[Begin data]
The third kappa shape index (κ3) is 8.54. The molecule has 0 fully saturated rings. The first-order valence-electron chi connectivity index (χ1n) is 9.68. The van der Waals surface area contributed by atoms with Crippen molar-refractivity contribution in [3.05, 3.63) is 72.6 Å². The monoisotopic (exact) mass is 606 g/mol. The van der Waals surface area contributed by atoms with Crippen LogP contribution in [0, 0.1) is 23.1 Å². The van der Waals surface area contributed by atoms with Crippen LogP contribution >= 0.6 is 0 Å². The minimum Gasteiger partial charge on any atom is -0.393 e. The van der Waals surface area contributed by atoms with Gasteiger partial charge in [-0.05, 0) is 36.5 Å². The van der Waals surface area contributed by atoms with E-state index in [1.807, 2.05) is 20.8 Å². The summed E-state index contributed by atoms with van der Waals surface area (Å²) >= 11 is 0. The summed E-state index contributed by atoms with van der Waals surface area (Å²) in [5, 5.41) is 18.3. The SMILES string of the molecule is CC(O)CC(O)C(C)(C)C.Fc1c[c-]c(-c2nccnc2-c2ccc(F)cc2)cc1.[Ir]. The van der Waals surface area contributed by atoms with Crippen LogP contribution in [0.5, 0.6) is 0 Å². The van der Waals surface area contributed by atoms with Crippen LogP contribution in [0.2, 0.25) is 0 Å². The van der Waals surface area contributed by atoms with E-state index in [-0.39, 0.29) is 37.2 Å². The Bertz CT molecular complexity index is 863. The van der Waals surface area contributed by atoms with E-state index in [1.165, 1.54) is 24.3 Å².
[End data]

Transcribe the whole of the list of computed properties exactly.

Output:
The third kappa shape index (κ3) is 8.54. The molecule has 0 fully saturated rings. The first-order valence-electron chi connectivity index (χ1n) is 9.68. The van der Waals surface area contributed by atoms with Crippen molar-refractivity contribution in [3.05, 3.63) is 72.6 Å². The monoisotopic (exact) mass is 606 g/mol. The van der Waals surface area contributed by atoms with Crippen LogP contribution in [0, 0.1) is 23.1 Å². The van der Waals surface area contributed by atoms with Crippen LogP contribution >= 0.6 is 0 Å². The minimum Gasteiger partial charge on any atom is -0.393 e. The van der Waals surface area contributed by atoms with Gasteiger partial charge in [-0.05, 0) is 36.5 Å². The van der Waals surface area contributed by atoms with E-state index in [1.807, 2.05) is 20.8 Å². The summed E-state index contributed by atoms with van der Waals surface area (Å²) >= 11 is 0. The summed E-state index contributed by atoms with van der Waals surface area (Å²) in [5, 5.41) is 18.3. The SMILES string of the molecule is CC(O)CC(O)C(C)(C)C.Fc1c[c-]c(-c2nccnc2-c2ccc(F)cc2)cc1.[Ir]. The van der Waals surface area contributed by atoms with Crippen LogP contribution in [0.5, 0.6) is 0 Å². The van der Waals surface area contributed by atoms with Crippen LogP contribution in [0.2, 0.25) is 0 Å². The van der Waals surface area contributed by atoms with E-state index in [-0.39, 0.29) is 37.2 Å². The Bertz CT molecular complexity index is 863. The van der Waals surface area contributed by atoms with E-state index in [1.165, 1.54) is 24.3 Å².